We found the prototype Delphi suspension system on the T-Rex to be surprisingly responsive to ATV-sized dirt trail swells, allowing the front axle, and both rearends, to stay locked to the ground where previous leaf- and coil-spring experience had us waiting to go airborne. The system seems to react immediately to soften the compression side, while stiffening the bags on the rebound side to prevent the typical stiff-suspension full-size truck bounce. We found the system tuned to handle the lower-speed axle motions with ease, while higher speed, fast-frequency responses were more similar to stiffer-riding 3/4- and 1-ton suspensions when hauling close to a full load. That's quite an accomplishment for a truck that weighs 700 pounds more than a BR3500 standard-cab dually.
Dueling Transfer Cases
From the beginning, the idea was to create a 6x6 with tandem-driven axles; i.e., a traction monster. "We'd seen a lot of tandem-axle trucks where the third axle was dead, purely for load carry capacity," says Nick Rosenthal, the only full-time staff Project T-Rex engineer for the concept: "We wanted a way to drive both rear axles for maximum off-pavement capability." Many designs were entertained, mostly looking at heavy-duty military trucks and carriers from around the world. However, in keeping with their feet-planted-on-the-ground parameters, Nick and Leon eventually decided on off-the-shelf components. Knowing they needed something strong enough to manage the huge torque and horsepower numbers of the built V-10 (more on that to follow), a heavy-duty Hummer NVG 242 full-time transfer case (with 2.72:1 low-range) was selected and modified to allow for part-time duty as well, as in the Jeep Cherokee, Grand Cherokee and Dodge Durango four-wheel drive system. Various internal parts were heat-treated to increase their overall strength, while the chain drive itself was increased in width by two full chain links, also significantly adding to its capacity. The end result is called an NVG 244 HD. The 'case offers four separate four-wheel and six-wheel drive options, all controlled by a rotary dial on the dash, and includes a driveline-releasing Neutral position.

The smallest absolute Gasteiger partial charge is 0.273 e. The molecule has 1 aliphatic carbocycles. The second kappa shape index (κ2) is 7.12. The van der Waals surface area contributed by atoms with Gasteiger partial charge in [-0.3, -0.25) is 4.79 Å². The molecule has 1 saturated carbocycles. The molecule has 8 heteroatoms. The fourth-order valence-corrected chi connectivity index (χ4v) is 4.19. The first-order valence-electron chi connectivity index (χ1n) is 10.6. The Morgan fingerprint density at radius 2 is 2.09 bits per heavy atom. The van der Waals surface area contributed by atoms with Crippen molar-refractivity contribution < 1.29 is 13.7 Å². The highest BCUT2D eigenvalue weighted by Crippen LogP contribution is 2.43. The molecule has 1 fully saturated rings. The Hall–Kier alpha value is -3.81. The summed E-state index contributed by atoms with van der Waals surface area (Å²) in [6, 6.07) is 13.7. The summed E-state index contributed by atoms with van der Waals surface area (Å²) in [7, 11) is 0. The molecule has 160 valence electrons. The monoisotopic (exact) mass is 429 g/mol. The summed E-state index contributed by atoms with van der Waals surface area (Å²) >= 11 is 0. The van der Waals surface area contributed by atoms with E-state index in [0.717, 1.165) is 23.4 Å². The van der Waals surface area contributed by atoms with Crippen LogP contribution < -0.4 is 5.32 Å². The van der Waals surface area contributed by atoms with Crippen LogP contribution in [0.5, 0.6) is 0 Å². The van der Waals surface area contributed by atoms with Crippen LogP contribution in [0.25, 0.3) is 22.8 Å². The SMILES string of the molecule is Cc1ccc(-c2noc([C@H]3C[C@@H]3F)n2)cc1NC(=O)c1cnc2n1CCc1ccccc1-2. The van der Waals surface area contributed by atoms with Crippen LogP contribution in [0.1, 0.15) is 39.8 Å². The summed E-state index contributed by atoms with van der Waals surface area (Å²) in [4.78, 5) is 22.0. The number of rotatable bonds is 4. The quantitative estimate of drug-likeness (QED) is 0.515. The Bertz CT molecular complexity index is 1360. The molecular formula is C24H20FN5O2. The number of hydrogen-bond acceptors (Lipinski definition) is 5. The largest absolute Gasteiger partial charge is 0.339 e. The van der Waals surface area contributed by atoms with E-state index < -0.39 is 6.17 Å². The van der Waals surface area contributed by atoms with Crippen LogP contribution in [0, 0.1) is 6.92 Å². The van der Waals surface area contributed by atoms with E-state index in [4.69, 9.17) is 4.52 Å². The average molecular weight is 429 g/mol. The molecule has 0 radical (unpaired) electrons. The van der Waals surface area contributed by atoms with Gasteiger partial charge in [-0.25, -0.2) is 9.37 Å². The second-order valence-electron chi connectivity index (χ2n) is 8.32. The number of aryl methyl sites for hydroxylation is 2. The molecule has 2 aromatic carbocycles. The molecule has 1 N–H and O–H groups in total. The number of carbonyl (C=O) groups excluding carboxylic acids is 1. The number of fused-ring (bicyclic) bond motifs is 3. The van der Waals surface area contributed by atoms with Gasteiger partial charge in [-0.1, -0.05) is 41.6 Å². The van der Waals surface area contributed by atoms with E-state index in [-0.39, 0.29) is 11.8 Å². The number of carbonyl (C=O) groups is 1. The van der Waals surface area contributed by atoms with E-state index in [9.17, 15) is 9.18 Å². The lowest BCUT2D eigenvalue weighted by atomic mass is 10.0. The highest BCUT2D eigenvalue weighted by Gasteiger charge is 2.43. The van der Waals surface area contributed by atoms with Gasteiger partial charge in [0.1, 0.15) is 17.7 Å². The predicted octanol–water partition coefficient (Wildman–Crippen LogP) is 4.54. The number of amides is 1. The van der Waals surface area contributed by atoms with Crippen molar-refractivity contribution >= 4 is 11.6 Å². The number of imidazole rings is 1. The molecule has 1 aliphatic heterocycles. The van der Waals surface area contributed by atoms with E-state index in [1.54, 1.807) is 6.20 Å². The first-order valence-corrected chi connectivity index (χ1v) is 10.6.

The first transfer-case option is called "4WD Full-Time," in which only the rear output shaft of the 244 is turning (similar to conventional part-time two-wheel drive); however, T-Rex uses a dual transfer-case setup whereby the rear driveshaft out of the first transfer case is connected straight to the second 'case (a Dana unit with a 1:1 gear ratio) that's mounted onto the first rearend pinion yoke. The chain-drive output shaft of the Dana transfer case runs over the first Dana 60 rearend to a carrier bearing that sends power through a second driveshaft to the back Dana 60 rearend. Basically, when power is sent to the rear axles, on high-traction surfaces, all four wheels will turn. This gives new meaning to the conventional idea of "full-time four-wheel drive." Confused? Think of it as a regular two-wheel (i.e., rear-wheel) drive, only with four (rear) wheels turning.